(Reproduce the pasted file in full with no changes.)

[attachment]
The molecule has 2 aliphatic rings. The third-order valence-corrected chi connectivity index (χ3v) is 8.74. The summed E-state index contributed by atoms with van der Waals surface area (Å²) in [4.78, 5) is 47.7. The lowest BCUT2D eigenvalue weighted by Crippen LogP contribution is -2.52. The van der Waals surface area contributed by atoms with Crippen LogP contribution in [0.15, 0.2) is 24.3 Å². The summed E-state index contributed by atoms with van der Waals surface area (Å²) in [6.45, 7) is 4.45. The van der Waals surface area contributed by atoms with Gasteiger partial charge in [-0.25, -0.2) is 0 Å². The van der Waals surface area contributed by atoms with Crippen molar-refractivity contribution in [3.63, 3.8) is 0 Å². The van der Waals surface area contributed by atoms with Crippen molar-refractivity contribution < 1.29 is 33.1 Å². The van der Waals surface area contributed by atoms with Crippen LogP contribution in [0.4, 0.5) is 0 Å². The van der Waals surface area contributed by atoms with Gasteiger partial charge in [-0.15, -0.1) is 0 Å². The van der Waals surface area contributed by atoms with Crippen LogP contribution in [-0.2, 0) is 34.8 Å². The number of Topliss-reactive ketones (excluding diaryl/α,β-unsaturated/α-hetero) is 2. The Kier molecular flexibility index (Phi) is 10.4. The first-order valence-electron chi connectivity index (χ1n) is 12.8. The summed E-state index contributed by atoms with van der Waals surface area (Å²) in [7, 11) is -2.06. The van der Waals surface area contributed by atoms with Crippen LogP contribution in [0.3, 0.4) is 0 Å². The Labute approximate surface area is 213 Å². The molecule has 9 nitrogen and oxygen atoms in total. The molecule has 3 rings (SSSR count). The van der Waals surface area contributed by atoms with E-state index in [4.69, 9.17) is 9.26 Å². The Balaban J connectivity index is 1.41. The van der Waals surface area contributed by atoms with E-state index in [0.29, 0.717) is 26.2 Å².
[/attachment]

The molecule has 2 aliphatic rings. The third-order valence-corrected chi connectivity index (χ3v) is 8.74. The summed E-state index contributed by atoms with van der Waals surface area (Å²) in [4.78, 5) is 47.7. The lowest BCUT2D eigenvalue weighted by Crippen LogP contribution is -2.52. The van der Waals surface area contributed by atoms with Crippen LogP contribution in [0.15, 0.2) is 24.3 Å². The summed E-state index contributed by atoms with van der Waals surface area (Å²) in [6.45, 7) is 4.45. The van der Waals surface area contributed by atoms with Gasteiger partial charge in [-0.25, -0.2) is 0 Å². The van der Waals surface area contributed by atoms with Crippen molar-refractivity contribution in [3.63, 3.8) is 0 Å². The van der Waals surface area contributed by atoms with Crippen molar-refractivity contribution < 1.29 is 33.1 Å². The van der Waals surface area contributed by atoms with Crippen LogP contribution in [0.4, 0.5) is 0 Å². The van der Waals surface area contributed by atoms with Gasteiger partial charge in [-0.15, -0.1) is 0 Å². The van der Waals surface area contributed by atoms with Crippen LogP contribution in [-0.2, 0) is 34.8 Å². The number of Topliss-reactive ketones (excluding diaryl/α,β-unsaturated/α-hetero) is 2. The Kier molecular flexibility index (Phi) is 10.4. The first-order valence-electron chi connectivity index (χ1n) is 12.8. The summed E-state index contributed by atoms with van der Waals surface area (Å²) in [7, 11) is -2.06. The van der Waals surface area contributed by atoms with Crippen LogP contribution in [0.3, 0.4) is 0 Å². The Labute approximate surface area is 213 Å². The molecule has 9 nitrogen and oxygen atoms in total. The molecule has 3 rings (SSSR count). The van der Waals surface area contributed by atoms with E-state index in [4.69, 9.17) is 9.26 Å². The Balaban J connectivity index is 1.41. The van der Waals surface area contributed by atoms with E-state index in [0.29, 0.717) is 26.2 Å².